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Antimicrob Agents Chemother. 2010 February; 54(2): 966–967.
Published online 2009 November 30. doi:  10.1128/AAC.01006-09
PMCID: PMC2812141

Atorvastatin as a Potential Antimalarial Drug: In Vitro Synergy in Combinational Therapy with Dihydroartemisinin[down-pointing small open triangle]

Hélène Savini
Service de Maladies Infectieuses
Hôpital d'Instruction des Armées Laveran
Unité de Recherche en Biologie et Epidémiologie Parasitaires
Unité mixte de recherche 6236
Institut de Recherche Biomédicale des Armées—Antenne de Marseille
Marseille, France
Jean Baptiste Souraud
Service d'Anatomie et Cytologie Pathologiques
Hôpital d'Instruction des Armées Saint-Anne Toulon
Institut de Recherche Biomédicale des Armées—Antenne de Marseille
Marseille, France

Atorvastatin (AVA) is a synthetic inhibitor of 3-hydroxy-3-methylglutaryl-coenzyme A. AVA has lipid-lowering ability, a long plasma half-life, and an excellent safety record. In addition to the previously mentioned positive aspects of AVA, this drug has also shown in vitro antimalarial activity (10). AVA showed no in vitro cross-resistance with the commonly used antimalarials. In addition, the 50% inhibitory concentrations (IC50s) of AVA were found to be unrelated to mutations occurring in transport protein genes involved in quinoline antimalarial drug resistance, including the pfcrt, pfmdr1, pfmrp, and pfnhe-1 genes (8). Nevertheless, AVA treatment alone, at a dose of 20 mg/kg of body weight, failed to prevent death due to cerebral malaria and was not able to affect parasitemia in infected mice (1). One possibility is that AVA could act as an adjuvant therapy. Wong and Davis recently showed that AVA did not potentiate the in vitro activity of dihydroartemisinin (DHA) in the 3D7 strain of P. falciparum (13) and also posited that AVA had no clinical relevance because AVA IC50s were well above the plasma concentrations achievable in humans taking high-dose AVA (0.1 to 0.5 μM) (2).

In the present study, we tested the effects of AVA at six concentrations (0.1, 0.5, 1, 2, 4, and 8 μM). We used 13 well-established strains of P. falciparum for the analysis (Table (Table1)1) (6). The methodology of the in vitro potentiation test was previously described (5). The combination of AVA and DHA had synergistic effects (Fig. (Fig.1).1). The differences in DHA IC50 between AVA concentrations groups have first been tested using analysis of variance for repeated measures to take into account the fact that observations made within each strain were not independent. Using the most conservative correction for interdependence between observations (i.e., Box's conservative epsilon), the differences in DHA IC50 were highly significant (P < 0.001) in the range of AVA plasma concentrations achievable in patients taking 80 mg of AVA daily (Table (Table1).1). Using a random-effect linear regression approach, the regression coefficients for the log-transformed DHA IC50 indicated that the mean fold change in the DHA IC50 when adding AVA at concentrations of 0.1, 0.5, and 1.0 μM (0.90, 0.82, and 0.72, respectively) were also highly significant (P < 0.001). The DHA IC50 was reduced by 10% (range, 0 to 24%; 95% confidence interval [CI], 5 to 15%), 18% (range, 8 to 38%; 95% CI, 14 to 22%), and 28% (range, 15 to 43%; 95% CI, 24 to 32%) in the presence of AVA at concentrations of 0.1, 0.5, and 1.0 μM, respectively. These reductions were all significant (P < 0.001). Another finding was that the synergy of the effects of DHA was AVA dose dependent. The reductions in DHA IC50 were also significant (P < 0.001) between 0.1 and 0.5 μM AVA and between 0.5 and 1.0 μM AVA.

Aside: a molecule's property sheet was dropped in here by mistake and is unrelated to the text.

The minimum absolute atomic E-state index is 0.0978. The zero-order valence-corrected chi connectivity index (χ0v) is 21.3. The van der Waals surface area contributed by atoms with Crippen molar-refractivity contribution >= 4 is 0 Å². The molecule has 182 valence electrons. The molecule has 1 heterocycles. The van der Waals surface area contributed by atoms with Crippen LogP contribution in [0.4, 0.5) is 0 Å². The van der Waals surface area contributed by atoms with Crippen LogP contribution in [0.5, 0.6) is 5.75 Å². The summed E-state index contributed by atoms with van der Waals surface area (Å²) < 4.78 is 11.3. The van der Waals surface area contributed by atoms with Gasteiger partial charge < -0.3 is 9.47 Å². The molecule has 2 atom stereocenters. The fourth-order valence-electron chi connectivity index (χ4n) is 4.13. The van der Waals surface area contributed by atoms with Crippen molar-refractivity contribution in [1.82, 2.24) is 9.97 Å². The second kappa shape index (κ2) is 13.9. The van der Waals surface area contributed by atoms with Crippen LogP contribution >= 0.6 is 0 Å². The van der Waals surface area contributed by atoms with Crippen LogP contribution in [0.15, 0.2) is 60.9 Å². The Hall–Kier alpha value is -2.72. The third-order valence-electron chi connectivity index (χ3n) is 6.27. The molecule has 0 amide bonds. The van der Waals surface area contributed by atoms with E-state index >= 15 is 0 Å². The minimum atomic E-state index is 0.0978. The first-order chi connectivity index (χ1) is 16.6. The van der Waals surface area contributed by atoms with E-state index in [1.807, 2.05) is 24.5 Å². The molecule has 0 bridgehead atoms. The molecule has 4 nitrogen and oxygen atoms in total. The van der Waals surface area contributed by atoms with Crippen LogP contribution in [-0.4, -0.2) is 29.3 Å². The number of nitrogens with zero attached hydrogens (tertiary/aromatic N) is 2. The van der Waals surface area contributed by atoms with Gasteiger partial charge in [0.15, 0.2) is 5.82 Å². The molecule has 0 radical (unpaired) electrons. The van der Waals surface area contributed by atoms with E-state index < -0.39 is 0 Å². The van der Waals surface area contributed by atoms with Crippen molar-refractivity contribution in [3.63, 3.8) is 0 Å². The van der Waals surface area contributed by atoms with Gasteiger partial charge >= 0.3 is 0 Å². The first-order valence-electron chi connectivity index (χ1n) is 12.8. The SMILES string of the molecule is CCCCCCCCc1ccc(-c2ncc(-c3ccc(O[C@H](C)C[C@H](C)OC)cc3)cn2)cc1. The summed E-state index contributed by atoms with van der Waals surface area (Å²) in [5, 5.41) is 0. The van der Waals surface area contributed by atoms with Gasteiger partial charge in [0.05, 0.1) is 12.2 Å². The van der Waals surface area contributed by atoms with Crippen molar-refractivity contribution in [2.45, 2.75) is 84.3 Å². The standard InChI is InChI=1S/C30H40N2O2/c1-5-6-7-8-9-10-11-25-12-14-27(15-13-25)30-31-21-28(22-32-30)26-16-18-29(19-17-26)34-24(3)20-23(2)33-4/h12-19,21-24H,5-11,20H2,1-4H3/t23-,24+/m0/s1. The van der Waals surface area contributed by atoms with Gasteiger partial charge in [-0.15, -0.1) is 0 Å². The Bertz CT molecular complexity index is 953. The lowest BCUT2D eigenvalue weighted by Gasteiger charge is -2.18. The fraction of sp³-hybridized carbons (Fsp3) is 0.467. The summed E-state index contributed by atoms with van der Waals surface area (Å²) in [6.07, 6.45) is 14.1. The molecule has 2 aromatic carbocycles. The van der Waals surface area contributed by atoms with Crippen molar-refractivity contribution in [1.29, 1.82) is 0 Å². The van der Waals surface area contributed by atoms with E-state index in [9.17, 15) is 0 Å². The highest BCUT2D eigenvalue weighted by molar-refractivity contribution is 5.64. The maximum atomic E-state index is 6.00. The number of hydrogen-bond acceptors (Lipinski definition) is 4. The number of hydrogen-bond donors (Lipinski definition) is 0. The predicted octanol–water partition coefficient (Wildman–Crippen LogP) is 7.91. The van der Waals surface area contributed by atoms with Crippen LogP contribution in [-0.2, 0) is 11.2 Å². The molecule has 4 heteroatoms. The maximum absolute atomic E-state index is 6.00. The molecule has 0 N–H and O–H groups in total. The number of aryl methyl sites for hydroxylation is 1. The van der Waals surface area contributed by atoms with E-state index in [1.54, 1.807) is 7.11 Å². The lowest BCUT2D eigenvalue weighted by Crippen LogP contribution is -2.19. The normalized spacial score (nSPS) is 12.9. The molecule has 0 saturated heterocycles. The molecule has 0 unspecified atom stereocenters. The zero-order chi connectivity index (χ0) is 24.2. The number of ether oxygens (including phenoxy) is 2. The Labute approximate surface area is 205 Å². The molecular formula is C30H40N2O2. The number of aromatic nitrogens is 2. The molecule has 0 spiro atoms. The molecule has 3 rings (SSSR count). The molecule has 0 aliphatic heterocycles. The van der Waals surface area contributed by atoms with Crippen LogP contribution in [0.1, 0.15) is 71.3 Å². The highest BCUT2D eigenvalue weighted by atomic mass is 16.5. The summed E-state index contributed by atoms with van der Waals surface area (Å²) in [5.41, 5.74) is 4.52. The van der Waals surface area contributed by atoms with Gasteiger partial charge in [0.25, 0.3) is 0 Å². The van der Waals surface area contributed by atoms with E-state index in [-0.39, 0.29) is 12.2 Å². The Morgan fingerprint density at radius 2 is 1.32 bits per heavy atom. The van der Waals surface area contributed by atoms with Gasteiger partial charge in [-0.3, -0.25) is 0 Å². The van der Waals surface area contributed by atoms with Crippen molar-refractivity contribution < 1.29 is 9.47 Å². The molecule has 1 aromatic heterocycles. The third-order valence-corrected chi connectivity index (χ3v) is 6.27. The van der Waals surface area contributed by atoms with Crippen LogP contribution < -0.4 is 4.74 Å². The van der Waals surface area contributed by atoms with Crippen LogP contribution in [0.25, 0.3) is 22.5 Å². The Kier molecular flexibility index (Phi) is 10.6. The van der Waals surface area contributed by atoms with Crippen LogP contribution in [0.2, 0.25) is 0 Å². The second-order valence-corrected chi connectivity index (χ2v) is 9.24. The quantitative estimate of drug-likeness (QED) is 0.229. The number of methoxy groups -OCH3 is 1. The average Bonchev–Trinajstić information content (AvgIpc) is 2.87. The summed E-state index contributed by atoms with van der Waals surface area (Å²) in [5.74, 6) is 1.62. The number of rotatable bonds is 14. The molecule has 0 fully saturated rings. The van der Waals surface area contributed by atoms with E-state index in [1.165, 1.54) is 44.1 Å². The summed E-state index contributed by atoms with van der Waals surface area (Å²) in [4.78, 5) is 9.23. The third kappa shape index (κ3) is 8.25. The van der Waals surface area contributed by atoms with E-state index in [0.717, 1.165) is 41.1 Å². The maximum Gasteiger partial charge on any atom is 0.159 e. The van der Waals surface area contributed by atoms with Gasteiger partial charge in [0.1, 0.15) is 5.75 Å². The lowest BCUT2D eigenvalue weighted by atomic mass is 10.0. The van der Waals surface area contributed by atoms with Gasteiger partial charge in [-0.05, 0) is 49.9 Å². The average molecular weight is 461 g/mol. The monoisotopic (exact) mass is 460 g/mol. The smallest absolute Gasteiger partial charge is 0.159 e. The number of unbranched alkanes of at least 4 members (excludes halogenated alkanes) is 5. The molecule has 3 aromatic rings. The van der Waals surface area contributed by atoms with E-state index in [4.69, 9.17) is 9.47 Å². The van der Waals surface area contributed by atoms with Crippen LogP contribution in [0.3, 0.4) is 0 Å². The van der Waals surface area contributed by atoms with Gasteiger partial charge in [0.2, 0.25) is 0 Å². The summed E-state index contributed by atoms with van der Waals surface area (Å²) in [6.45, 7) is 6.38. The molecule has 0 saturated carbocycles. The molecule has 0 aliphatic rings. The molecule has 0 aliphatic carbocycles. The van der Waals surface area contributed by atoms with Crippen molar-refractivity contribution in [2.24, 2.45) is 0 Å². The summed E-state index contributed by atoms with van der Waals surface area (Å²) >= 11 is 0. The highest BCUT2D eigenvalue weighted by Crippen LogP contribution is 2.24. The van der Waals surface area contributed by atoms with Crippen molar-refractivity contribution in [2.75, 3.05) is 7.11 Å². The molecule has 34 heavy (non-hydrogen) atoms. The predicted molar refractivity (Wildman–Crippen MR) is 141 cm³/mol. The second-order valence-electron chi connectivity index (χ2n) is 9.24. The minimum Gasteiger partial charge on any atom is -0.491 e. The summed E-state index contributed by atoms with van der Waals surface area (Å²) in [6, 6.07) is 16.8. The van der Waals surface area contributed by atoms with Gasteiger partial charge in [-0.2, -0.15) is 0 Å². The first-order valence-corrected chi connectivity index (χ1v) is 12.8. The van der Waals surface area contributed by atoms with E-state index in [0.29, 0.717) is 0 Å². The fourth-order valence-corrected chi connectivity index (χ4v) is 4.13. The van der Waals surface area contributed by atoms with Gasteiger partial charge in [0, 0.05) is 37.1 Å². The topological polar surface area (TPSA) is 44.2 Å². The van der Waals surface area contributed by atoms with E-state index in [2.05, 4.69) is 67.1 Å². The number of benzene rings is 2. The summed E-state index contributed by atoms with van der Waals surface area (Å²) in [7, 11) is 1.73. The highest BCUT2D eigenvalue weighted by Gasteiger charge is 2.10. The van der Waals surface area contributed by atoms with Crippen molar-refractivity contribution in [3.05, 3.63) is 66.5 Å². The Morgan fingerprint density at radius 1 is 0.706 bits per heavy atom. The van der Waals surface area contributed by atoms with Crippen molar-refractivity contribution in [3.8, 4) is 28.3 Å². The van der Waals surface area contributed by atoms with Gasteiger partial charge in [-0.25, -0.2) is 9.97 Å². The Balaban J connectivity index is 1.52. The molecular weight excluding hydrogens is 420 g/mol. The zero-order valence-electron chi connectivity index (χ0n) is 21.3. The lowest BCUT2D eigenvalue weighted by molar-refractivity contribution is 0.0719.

FIG. 1.
In vitro synergy of AVA with DHA against 13 strains of P. falciparum.
In vitro susceptibilities of 13 P. falciparum strains to AVA alone, DHA alone, and combinations of DHA and different concentrations of AVA

In contrast to previously published studies on 3D7 (13), we showed that AVA had a synergistic effect on DHA activity. These controversial findings could be explained by differences in the isotopic method used; Wrong and Davis used a modified microdilution isotopic method with 50% plasma (versus 10% in commonly used in vitro test). In addition, their IC50 of DHA alone was 12.5 nM, while the commonly accepted IC50 on 3D7 was <4 nM. We also illustrated that this synergy occurred at AVA plasma concentrations achievable in patients taking 80 mg of AVA daily (0.1 to 0.5 μM) (2). Furthermore, the doses of AVA administered to humans could be increased to 120 mg daily with only limited additional side effects (9). A dose of 120 mg of AVA increased the maximal plasma concentration (Cmax) after oral administration by 4- to 10-fold. Cerebral malaria has pathophysiological features in common with sepsis, especially with regard to the pathology of the endothelium (4), and critically ill patients with sepsis had a significantly higher Cmax than healthy volunteers (110.5 versus 5.9 ng/ml) (7).

Artemisinin-based combination therapy is beginning to fail in southern Cambodia and Thailand, particularly the mefloquine-artesunate drug combination (3, 11, 12). AVA could improve the activity of artemisinin derivatives.

All of these observations support calls for both an in vivo evaluation with a pharmacokinetic component and clinical trials of AVA as an antimalarial therapy.


This work was supported by the Direction Centrale du Service de Santé des Armées (grant number 2007 RC 32). We have no conflicts of interest concerning the work reported in this paper. We do not own stocks or shares in a company that might be financially affected by the conclusions of this article. The conclusions of this article were in no way financially influenced.


[down-pointing small open triangle]Published ahead of print on 30 November 2009.


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